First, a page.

What kind of bracelet you elect to wear, if any, can say a lot about you. It might scream: “I snorkelled through raw sewage at Glastonbury”. Or, poking out of a shirt cuff, it can say: “What, this old thing? Picked it up at a street market in Kathmandu.”
It is tempting to think men only started wearing bracelets in around 2012 when the street-style movement took off aided by the explosion of Instagram. But look at classic pictures of Messrs Paul Newman, James Dean or Elvis Presley and they’re often wearing a simple, silver identity bracelet. An understated minimalist brushed metal cuff from Le Gramme or Maison Margiela is a good option with a suit.
The sartorial straitjacketing of tailoring often results in a little dress code rebellion from those who wish to distinguish themselves from the corporate drones. But colourful socks and suit linings will only take you so far. The man who shoots his cuff to reveal a string of tasteful beads from Isaia or Luis Morais and/or a silver bracelet with a Navajo motif from Peyote Bird suddenly has the upper hand. The visual effect is meant to look like a mix of high and low – like he casually picked these pieces up while travelling; or was given them as keepsakes, friendship bracelets woven with meaning and memories.
In Italy, men of all ages have been wearing colourful woven leather bracelets from Tod’s for years, with and without suits. Somehow they denote a man of “bleisure” – someone who is as comfortable conducting his affairs on the back of a yacht in the Med as he is at the office in the city, and he sports the perma-tan to prove it.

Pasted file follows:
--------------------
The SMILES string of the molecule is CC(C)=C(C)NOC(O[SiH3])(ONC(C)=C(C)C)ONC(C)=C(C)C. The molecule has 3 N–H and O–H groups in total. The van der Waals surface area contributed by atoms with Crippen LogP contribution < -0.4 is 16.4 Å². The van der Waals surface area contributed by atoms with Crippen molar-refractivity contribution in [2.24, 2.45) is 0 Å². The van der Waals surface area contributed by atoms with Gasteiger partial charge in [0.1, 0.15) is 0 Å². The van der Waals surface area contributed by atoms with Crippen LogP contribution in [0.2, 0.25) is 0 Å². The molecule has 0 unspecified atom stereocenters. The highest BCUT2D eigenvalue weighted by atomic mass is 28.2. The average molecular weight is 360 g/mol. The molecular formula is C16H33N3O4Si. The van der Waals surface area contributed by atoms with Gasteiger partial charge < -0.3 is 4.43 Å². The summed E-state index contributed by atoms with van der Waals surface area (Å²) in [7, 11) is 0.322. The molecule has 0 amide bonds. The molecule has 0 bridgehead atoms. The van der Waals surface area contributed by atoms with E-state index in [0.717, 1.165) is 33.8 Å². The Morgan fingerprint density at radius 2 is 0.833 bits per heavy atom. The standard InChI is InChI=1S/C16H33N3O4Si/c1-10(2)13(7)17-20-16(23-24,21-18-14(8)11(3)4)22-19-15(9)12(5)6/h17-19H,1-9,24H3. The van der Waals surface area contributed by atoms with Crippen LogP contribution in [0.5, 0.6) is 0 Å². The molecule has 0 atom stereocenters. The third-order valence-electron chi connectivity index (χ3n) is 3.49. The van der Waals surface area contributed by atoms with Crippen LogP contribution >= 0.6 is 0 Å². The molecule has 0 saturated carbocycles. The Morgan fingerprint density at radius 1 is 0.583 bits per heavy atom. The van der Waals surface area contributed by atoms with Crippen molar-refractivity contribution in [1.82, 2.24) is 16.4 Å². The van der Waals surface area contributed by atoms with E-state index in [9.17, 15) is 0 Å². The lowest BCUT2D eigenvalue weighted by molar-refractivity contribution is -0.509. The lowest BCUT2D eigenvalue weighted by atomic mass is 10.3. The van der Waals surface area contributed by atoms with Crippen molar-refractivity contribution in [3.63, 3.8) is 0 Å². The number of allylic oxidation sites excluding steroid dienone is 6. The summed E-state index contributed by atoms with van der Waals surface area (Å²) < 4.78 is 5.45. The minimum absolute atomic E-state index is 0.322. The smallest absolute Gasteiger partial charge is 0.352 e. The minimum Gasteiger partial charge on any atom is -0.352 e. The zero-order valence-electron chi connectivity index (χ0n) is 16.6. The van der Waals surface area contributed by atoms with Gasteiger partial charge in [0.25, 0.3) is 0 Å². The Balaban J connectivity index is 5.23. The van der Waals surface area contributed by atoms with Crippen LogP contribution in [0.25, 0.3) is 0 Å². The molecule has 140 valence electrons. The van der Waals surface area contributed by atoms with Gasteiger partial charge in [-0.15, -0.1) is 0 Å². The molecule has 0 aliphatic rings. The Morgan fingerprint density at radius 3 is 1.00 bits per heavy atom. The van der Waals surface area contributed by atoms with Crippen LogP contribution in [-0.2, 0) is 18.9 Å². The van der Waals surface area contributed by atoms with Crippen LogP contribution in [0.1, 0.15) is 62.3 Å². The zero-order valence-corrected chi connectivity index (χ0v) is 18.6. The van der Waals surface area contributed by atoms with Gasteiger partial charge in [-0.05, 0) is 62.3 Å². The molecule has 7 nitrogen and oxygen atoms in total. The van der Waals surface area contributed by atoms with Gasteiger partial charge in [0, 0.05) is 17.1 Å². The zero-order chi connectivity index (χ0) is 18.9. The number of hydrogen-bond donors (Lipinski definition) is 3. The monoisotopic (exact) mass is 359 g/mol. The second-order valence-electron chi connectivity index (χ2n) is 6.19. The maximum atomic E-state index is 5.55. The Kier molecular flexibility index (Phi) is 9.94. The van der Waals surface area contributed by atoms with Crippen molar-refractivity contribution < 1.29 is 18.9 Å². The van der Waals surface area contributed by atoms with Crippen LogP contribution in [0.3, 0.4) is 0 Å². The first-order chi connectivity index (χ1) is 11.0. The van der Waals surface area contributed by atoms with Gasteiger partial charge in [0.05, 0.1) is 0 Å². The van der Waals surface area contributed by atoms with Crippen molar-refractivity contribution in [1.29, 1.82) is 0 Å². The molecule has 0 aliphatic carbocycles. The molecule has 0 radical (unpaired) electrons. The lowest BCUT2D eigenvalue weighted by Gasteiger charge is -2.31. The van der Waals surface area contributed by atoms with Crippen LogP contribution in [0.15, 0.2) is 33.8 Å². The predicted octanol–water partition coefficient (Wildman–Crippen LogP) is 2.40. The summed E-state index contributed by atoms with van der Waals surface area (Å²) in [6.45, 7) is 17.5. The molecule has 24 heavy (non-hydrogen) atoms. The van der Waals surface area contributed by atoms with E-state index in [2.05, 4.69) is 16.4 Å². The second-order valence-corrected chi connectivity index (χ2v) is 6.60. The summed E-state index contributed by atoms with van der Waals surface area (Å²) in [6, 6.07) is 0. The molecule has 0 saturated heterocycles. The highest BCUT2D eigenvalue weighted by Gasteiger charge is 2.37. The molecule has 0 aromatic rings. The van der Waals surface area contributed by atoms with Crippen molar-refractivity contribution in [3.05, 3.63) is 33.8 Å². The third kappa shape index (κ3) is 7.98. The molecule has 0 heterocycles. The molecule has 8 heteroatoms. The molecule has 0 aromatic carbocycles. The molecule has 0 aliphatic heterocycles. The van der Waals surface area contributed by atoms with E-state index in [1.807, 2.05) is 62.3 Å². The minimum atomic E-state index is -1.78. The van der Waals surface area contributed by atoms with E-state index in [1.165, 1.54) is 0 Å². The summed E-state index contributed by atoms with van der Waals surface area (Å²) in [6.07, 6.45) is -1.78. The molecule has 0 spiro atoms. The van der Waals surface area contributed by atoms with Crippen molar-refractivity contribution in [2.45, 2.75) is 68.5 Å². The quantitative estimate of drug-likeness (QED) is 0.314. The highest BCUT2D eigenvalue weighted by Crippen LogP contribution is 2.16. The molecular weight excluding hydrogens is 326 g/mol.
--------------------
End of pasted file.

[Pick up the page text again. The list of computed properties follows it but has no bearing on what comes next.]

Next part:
It makes perfect sense to have a wardrobe that is predominantly comprised of the standard palette. By far the most popular colours on MR PORTER in terms of supply and demand are navy blue, white, grey and black. This is because they are the easiest to wear and the most versatile, they never go out of fashion and you can be sure that everything pretty much goes with everything else.
But, of course, most of us have the urge to freshen things up occasionally. The easiest way to do this is to start with colours that will still feel quite comfortable for the conservative dresser. Nothing too “out there”. Olive green, burgundy, camel – all of these will go well with navy and white in particular, as well as grey. (Black can be trickier.)
Tonal shades of the same colour always work well together, so you could also try incorporating some lighter, brighter blues to combine with your standard navy.
It somehow seems easier and more acceptable to incorporate colour into a summer holiday wardrobe – vibrant hues are more flattering against tanned skin. Brightly patterned short-sleeved shirts or swim shorts are two items that immediately spring to mind.
To liven up your everyday look year-round, however, you could try bringing one impact colour into an outfit but keeping everything else muted and tonal to allow it to “pop”. (Wearing too many bright colours all at once tends to look a little startling – although it’s an attention-grabbing look that the peacocks in Pitti evidently enjoy.) Some people opt to work in a splash of colour more subtly via a partially seen accessory such as socks, a pocket square or a bracelet. Others choose to bring colour into an otherwise understated look with some statement sneakers.
There was a summery trend for a while of wearing punchy-coloured chinos, but that has receded again. Pastels have made a return, however, and the colour of this summer is undoubtedly a blush pink, aka “millennial pink” which you can switch in for white, but you might be surprised to learn goes with almost anything.